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All-girls school denies Fitbit ban is over lunch-skipping, calorie-counting

Administrators say it's about the negative impact of social media.


Vanna Vasquez


Posted on Jul 13, 2017   Updated on May 22, 2021, 11:58 pm CDT

A girls grammar school in England has banned cellphones and other gadgets like Fitbits over concerns that social media is causing “decline in the well-being” of teenagers.

At first, it was reported that Fitbits were being banned at Stroud High School in Gloucestershire because they were promoting unhealthy calorie counting.

“These monitor the number of calories burned and we found that some girls would monitor the number of steps they had taken and the number of calories they had used,” Deputy Headteacher Cindi Pride said about Fitbits, according to Glouster Live. “If they didn’t feel they had taken enough steps in the morning they wouldn’t eat lunch.”

However, Head Teacher Mark McShane has clarified to the BBC that even though some students did discuss calorie-counting concerns with teachers, the ban was not about this. It was about the negative impact social media has had in general.

In the letter sent out to parents, he wrote:

“We certainly believe technology has an important role to play in our school community but we must be confident that it is making our lives better. Too many pieces of research and studies are now demonstrating a link between the decline in well-being of teenagers as a result of mobile phone use and social media. We want our older students to feel in control of their digital lives, and for this reason we want to limit their use in school.”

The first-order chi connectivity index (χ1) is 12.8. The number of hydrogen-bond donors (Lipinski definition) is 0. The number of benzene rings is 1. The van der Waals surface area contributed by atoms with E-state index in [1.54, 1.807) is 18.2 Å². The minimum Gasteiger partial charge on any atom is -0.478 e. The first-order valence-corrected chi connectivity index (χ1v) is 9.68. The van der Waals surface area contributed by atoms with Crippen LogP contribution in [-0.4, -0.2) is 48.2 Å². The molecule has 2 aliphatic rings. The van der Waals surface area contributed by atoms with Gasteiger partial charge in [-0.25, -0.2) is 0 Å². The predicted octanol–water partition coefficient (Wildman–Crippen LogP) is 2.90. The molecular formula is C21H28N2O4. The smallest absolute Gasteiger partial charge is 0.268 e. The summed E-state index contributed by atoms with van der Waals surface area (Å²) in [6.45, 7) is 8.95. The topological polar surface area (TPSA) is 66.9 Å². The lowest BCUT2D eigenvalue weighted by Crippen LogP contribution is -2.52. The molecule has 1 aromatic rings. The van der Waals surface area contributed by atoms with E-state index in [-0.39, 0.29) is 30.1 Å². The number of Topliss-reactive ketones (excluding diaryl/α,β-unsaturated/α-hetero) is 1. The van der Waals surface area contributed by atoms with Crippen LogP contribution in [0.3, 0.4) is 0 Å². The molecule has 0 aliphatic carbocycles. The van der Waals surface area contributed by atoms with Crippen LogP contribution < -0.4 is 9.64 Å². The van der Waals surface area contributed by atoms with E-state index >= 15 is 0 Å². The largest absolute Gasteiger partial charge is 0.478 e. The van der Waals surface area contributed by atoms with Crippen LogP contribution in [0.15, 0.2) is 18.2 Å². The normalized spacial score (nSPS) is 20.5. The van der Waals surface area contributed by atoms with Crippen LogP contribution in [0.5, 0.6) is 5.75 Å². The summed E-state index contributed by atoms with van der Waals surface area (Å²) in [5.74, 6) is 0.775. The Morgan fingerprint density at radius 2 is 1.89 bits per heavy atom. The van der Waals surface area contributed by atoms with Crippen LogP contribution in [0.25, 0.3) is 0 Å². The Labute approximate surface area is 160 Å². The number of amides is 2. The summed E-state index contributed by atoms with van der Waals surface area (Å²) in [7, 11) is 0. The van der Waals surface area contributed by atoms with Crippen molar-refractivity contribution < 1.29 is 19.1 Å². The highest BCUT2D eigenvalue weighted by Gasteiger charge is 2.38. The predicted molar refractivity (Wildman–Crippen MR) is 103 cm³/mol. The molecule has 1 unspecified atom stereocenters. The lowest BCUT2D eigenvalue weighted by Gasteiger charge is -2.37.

The school also touched upon the FOMO induced by constantly checking social media, and how that’s been a problem among students. “Seeing friends constantly ‘having fun’ can make young people feel like they are missing out while others enjoy life,” assistant head teacher Nadine Moore Whilst wrote. “For many young people Fear of Missing Out (FOMO) may not be a problem, for others, it is causing them distress in the form of anxiety and feelings of inadequacy.”

The U.K.’s Office for Standards in Education, Ofsted, rated the 860-student high school “outstanding,” and the administration seems intent on keeping it that way. Its social media concerns began earlier this year when they carried out a survey which found 71 percent of students admitted to “constantly” checking social media.

The ban will be implemented at the start of the new term in September, and it won’t be absolute, either. Older girls will be allowed to use their mobile devices during lunch while younger girls will be banned from their gear all day.

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*First Published: Jul 13, 2017, 2:18 pm CDT